Eczema: What causes it, the symptoms and how to treat it

A dermatologist explains everything you need to know about eczema.

Mercey Livingston CNET Contributor
Mercey Livingston is a health and wellness writer and certified Integrative Nutrition Health Coach. She's written about fitness and wellness for Well+Good, Women's Health, Business Insider, and Prevention.com among others. When not writing, she enjoys reading and trying out workout classes all over New York City.
Mercey Livingston
4 min read

Eczema affects about one in 10 people in the United States.

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About one in 10 Americans will get eczema at some point in their lives, and about 31.6 million Americans are currently suffering from it. Eczema is common, yet no matter how long you've had it, dealing with eczema is never a walk in the park. Not only is it physically uncomfortable or even painful, it's emotionally distressing since often the symptoms can affect your appearance, and it can feel impossible to find relief. 

If you suffer from eczema (like I do), you know how it feels to go through an outbreak and find little to no solutions for the symptoms, and once they do resolve (if they do for a bit) you live in fear of your next outbreak. My last major flare was around the holidays when my entire face broke out in red, itchy, patches that extended down the sides of my neck. Not only did it feel terrible, it pretty much ruined my holiday since I felt so distressed about the rash during a time when I wanted to celebrate. 

Although we don't yet know what exactly causes eczema, and there's no cure -- we know a lot about how to manage it, treat the symptoms, and help identify triggers to help prevent future flares. Keep reading below for more insight from a dermatologist about what you need to know about eczema, the symptoms and current treatments.

What is eczema and what causes it?

"Eczema is a common itchy rash that occurs on the skin. Eczema can appear anywhere on the body, however it typically occurs most commonly in skin folds on the extremities," says Dr. Jared Jagdeo, board-certified dermatologist and chief medical officer at Ever/Body

According to the American Academy of Dermatology Association, there are seven different types of eczema, and you can have several different kinds at once.

The seven different types of eczema:


Eczema can affect different areas of your body including your arms, hands, neck or face.

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Eczema symptoms

Since eczema technically represents a group of different skin rashes, the symptoms can vary with each different type of rash and for each individual person. But according to Mayo Clinic, in general the symptoms include:

  • Dry skin
  • Itchy skin (which can be severe)
  • Red or brown/gray colored patches
  • Small red bumps on skin
  • Thick, cracked or scaly skin
  • Skin that is raw and sensitive from frequent itching or scratching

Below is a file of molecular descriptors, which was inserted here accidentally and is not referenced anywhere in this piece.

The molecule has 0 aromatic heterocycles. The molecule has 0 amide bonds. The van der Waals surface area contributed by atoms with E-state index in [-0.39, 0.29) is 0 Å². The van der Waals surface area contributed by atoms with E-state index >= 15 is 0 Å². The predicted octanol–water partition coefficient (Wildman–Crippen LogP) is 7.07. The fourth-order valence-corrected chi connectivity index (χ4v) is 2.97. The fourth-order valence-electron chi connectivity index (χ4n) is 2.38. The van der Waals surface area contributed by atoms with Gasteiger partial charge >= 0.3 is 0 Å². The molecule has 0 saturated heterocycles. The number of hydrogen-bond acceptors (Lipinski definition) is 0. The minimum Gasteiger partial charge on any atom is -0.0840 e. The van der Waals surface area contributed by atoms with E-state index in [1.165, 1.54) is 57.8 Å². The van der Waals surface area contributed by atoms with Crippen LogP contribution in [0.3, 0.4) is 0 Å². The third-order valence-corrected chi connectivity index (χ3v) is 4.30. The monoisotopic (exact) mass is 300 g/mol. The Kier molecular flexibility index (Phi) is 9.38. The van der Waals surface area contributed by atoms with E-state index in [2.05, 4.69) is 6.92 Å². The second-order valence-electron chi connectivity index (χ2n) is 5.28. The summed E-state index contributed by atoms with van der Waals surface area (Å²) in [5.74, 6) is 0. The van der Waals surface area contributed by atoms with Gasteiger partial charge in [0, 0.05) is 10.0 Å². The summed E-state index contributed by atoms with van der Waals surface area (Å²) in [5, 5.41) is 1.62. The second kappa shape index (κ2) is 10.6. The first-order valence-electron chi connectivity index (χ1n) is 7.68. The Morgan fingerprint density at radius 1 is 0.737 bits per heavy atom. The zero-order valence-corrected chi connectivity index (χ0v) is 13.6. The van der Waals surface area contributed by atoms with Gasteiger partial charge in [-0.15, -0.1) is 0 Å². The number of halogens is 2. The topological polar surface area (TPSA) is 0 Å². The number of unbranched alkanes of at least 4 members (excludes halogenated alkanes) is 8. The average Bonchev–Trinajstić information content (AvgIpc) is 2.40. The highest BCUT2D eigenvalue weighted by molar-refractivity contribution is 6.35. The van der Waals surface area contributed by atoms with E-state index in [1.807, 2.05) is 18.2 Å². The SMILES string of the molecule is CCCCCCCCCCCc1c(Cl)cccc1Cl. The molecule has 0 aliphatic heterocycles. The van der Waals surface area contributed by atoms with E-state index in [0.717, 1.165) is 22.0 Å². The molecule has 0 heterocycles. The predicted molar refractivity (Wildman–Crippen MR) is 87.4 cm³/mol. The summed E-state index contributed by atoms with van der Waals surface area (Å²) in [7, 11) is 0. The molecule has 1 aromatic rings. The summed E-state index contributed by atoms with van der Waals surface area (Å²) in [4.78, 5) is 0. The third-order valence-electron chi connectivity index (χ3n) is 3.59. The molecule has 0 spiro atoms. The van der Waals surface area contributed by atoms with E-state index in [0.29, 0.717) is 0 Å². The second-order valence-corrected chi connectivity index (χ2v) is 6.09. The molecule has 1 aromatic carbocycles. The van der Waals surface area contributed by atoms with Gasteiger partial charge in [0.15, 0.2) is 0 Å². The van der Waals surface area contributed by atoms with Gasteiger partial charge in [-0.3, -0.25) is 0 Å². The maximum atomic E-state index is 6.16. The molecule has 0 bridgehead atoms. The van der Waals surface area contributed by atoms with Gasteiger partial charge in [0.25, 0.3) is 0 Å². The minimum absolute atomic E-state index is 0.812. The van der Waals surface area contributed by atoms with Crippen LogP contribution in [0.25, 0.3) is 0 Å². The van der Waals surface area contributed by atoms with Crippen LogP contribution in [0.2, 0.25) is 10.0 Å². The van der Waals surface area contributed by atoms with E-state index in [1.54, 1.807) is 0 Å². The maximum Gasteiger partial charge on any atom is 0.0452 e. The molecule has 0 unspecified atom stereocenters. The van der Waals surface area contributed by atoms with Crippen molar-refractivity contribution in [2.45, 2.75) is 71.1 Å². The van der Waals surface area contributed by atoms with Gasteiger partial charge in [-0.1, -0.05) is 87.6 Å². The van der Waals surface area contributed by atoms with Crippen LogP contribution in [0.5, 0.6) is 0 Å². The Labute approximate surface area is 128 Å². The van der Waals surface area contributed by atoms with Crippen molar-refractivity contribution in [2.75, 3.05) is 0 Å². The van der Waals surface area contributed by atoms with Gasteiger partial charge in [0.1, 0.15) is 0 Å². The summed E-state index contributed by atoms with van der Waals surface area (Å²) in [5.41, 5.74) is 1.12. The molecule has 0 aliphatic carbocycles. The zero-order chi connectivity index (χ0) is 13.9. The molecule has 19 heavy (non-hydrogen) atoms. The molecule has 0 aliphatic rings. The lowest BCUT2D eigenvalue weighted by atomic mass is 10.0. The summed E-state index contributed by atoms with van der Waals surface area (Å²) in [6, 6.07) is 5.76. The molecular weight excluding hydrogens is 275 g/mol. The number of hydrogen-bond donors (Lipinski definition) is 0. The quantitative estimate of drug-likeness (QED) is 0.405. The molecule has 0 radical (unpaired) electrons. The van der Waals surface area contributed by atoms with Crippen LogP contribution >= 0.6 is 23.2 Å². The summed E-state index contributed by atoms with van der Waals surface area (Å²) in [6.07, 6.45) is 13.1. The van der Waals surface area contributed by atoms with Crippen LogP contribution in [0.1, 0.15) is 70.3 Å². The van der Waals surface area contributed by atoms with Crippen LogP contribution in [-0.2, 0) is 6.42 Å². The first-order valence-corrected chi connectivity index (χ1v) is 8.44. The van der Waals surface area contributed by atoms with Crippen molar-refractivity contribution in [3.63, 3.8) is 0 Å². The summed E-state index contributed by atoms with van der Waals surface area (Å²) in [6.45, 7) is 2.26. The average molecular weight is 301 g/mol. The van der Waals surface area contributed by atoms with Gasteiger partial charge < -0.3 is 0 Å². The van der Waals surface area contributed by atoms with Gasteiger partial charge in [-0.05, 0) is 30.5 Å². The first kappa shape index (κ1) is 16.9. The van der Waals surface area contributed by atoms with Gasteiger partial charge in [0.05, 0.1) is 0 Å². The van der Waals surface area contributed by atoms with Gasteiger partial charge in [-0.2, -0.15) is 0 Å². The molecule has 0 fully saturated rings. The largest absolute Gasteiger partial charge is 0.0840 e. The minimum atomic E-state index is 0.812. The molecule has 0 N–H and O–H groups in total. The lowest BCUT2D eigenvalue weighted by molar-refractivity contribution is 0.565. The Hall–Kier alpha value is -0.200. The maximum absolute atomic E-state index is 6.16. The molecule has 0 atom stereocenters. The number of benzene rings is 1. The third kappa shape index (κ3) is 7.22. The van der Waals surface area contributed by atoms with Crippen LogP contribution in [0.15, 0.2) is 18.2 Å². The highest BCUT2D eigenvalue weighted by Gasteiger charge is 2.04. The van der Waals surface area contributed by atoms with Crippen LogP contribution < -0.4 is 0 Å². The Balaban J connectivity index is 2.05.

People with eczema sometimes experience flares (i.e. it comes and goes), and some people have it chronically. 

What causes eczema?

In general, we don't know the exact cause of eczema yet. But it is thought to be associated with the immune system, genetics and also environmental factors. According to the National Eczema Association, most eczema cases can be explained by "a combination of genes and environmental triggers."

According to Jagdeo, things like changing seasons or exposure to irritants can also trigger symptoms. "Eczema can worsen with the change in seasons and [with] skin irritants such as fragrances," says Jagdeo.

Common eczema triggers, according to the National Eczema Foundation:

  • Dry skin
  • Stress
  • Sweat
  • Hormones
  • Changes in climate or weather patterns
  • Certain foods or beverages
  • Chemicals or irritants from household products
  • Allergens like pet dander, dust mites, mold, pollen 

How eczema is treated

There is currently no cure for eczema, but the symptoms can be treated or managed in a variety of ways. One way to help prevent and treat flares is by trying to identify your triggers, which you can discuss with your doctor -- ideally a board-certified dermatologist who can help you identify triggers and proper treatment for your eczema. 

Use gentle skin care products and eliminate potential irritants

"[Use] gentle skin care with emollients and avoid skin irritants such as fragrance-containing products," says Jagdeo.

Topical products 

Doctors can also prescribe you products to treat eczema that you apply directly to the skin. Typically these are "topical medications known as anti-inflammatory steroids to soothe the skin," according to Jagdeo.

Immune modifying treatments

"Immune modifying treatments such as oral or injectable medications [can] help improve the skin by decreasing the immune mediated inflammation that causes eczema," adds Jagdeo. 

What about OTC products?

Over-the-counter creams and products that are marketed for eczema can sometimes help, but you should always see a dermatologist first to help determine the correct treatment and products for your specific situation. "Board certified dermatologists are experts in eczema and skin care and can help recommend OTC treatments to improve your eczema, along with prescription based recommendations as medically necessary," says Jagdeo.

OTC treatments Dr. Jagdeo recommends:

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The information contained in this article is for educational and informational purposes only and is not intended as health or medical advice. Always consult a physician or other qualified health provider regarding any questions you may have about a medical condition or health objectives.